Range Reports

Range Report, it’s a Brand New Year

Got to hit the range for my first session of the year. It was a nice 58 degrees with a steady 6mph wind from the 6 o’clock. I was the only one there, which made things nice. I renewed my membership, and found out that the caliber restrictions have been lifted, meaning that I’ll be able to shoot my 308 again, so Gungnir will get to come out to play again.

I started the session checking zero with the Musket and the TR24G. I found that my shots were clustering a bit to the left. My only guess was that when I zeroed last time, I did it in nearly 30 mph winds. I don’t think wind would have that much of an effect at 25 meters, but you never know. I suppose I could run it through a ballistic calculator. I also moved the target back to 50 meters to check holdover, and found that the center hold put the shots over the top of my 4″ target, but still on the paper. I can only guess that I would have missed the paper entirely at 100.

Anyway, once zero was checked, I set to work with five shots per position using the SAP sling. I wasn’t as happy with my performance today, as I felt that I did better last time despite the wind.

Group number 3 (the first after zero and holdover check) was crossed ankle sit. I scored it as 46/50 with 1 x.

I’m not sure what happened compared to last time. At my last range trip, the same position using the same optic and sling (and 20 mph more wind) resulted in this:

Good marksmanship is about consistency, and I don’t think I had it. But I’m not sure what I did differently between these.

The next group was from a squat. I attempted a kneeling, but I just don’t have the flexibility in my foot and ankle. Score was 46/50 with 2 x

Next group was from standing, which has always been something I struggle with. Score 43/50.

Then, to change things up, I switched slings from the SAP to the FTW and started working my way back down through the positions.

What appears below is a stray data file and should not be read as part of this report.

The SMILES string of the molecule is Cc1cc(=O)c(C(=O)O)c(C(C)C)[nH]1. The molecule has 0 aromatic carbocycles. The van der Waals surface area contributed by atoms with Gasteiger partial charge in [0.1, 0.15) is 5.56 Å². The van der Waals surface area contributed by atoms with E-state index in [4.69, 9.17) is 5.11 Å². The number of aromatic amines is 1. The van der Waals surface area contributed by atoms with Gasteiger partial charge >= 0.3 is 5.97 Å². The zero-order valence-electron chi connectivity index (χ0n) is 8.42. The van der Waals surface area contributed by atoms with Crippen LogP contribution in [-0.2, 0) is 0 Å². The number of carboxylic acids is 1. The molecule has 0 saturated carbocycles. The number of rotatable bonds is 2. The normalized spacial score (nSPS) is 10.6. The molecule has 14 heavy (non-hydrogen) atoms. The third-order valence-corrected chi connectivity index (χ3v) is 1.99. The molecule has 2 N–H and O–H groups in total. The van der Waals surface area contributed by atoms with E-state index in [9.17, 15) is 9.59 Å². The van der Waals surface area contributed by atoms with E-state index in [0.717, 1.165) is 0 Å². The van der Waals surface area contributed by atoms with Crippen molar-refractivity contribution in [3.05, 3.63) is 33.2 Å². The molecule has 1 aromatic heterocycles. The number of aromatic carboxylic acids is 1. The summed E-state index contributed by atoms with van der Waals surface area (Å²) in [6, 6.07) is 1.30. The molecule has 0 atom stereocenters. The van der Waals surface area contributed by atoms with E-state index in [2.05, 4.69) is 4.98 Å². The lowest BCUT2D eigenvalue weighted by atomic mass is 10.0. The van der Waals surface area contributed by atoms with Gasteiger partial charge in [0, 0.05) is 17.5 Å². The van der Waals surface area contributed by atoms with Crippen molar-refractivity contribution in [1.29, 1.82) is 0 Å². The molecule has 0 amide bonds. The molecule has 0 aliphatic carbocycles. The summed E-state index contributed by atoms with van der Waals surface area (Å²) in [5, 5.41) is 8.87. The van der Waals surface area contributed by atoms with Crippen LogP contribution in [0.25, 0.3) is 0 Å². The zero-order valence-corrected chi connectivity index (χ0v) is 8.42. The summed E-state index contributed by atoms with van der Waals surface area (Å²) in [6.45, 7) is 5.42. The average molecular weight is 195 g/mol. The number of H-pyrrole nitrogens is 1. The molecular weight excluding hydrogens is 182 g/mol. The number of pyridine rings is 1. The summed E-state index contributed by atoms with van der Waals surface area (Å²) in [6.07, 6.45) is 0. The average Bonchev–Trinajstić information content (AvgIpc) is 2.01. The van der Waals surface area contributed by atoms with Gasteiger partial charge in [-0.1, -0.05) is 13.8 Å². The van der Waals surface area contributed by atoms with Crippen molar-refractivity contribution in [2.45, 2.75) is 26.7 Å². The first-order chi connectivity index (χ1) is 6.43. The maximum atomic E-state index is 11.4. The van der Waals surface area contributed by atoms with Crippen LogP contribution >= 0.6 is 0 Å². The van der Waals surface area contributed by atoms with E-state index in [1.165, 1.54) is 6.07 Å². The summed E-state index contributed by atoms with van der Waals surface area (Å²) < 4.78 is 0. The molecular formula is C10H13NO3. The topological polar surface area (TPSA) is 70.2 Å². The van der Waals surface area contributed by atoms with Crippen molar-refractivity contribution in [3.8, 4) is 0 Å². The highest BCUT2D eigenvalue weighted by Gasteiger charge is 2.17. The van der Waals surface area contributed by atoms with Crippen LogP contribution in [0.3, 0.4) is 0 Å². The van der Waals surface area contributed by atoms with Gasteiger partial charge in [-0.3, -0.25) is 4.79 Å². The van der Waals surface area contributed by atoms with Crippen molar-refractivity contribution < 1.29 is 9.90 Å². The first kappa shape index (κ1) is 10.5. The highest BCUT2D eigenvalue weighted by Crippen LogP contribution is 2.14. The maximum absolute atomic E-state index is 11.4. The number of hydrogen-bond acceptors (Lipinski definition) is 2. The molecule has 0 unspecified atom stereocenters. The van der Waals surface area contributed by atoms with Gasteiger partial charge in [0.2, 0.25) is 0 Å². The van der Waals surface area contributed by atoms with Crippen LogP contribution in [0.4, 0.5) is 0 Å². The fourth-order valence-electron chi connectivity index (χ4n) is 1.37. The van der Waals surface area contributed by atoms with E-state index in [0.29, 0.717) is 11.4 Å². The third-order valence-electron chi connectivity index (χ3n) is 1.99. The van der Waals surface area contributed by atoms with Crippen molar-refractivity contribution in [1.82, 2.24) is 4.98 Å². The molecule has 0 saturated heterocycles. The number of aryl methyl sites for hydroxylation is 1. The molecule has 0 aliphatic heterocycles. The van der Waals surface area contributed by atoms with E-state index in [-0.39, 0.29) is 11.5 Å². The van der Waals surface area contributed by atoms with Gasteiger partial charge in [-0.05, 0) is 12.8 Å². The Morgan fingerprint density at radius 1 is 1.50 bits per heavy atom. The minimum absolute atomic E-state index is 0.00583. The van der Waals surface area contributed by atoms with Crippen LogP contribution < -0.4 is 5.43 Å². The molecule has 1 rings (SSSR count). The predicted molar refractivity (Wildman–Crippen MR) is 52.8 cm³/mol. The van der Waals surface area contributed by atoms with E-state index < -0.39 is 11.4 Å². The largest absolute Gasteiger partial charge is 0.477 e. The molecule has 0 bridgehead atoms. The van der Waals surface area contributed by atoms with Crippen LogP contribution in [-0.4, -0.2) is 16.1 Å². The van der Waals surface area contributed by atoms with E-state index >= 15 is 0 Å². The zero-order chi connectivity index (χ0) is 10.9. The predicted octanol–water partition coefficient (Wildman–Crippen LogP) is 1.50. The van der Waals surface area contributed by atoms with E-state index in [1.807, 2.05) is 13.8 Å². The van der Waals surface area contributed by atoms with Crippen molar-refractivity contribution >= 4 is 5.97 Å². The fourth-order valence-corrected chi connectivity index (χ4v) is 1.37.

This is standing with a more “tactical” hold, score 43/50:

Next was two variations on squat, one with the same “tactical” hold (score 45/50) and one with a hasty loop sling (score 46/50 with 2 x).

While the scores are very similar, the higher number of ‘x’ in the hasty loop sling does over more stability (well…duh!)

Next group was back to the SAP sling for prone, score 47/50

Lastly, to double check myself, I fired two more groups. One was off the bench while resting the rifle on my backpack. Score was 50/50 with 3x.

Lastly, I attached the bipod to fire one more group from prone and see if some reading on bipod technique would help. Score was 49(ish)/50 with 2x. The one outlier came from me riding the first stage of the trigger (AGAIN) and prematurely squeezing the trigger before I settled.

Something that frustrated me the whole day was unexplained random flyer shots, even at 25m. I would settle into a nice NPOA with a tight sling and everything would feel and look right. I’d squeeze off the shot and hold the trigger to the rear, watching exactly where the reticle was at the time the rifle went off (which was center of the target), only to see the impact show up way to the left. The next few shots would go where I thought they should. Perhaps I have a bad lot of ammo, but it would have to be particularly crappy ammo to have that much of a deviation at only 25 meters.

Most of the groups that show stringing tend to go off diagonally. I’m not sure why that is happening, and will require a bit of research.

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4 thoughts on “Range Report, it’s a Brand New Year”

  1. On those shots that went high left, do you remember seeing the sight lift in recoil and recover back to NPOA? If not, that might have been a shoulder buck, a form of flinch. A right-hander will throw shots high left. So will an upward twitch of your forward support hand.

    1. Hmmmmm….now that you ask, I’m not sure. But I do think I remember my sight picture just slightly jumping up, but no more than I’m used to seeing. I don’t think it was hand position, as I keep that as dead as possible.

      What is a shoulder buck? Shoving my shoulder forward to compensate for anticipated recoil?

      I’m feeling more and more like it may be time to start taking some video.

      1. Yes a shoulder buck is exactly that. It pushes the rifle and throws the shot. Much like a flinch with a handgun. And like that, it usually includes an eye blink – so you don’t see the whole recoil movement expressed in your sights.

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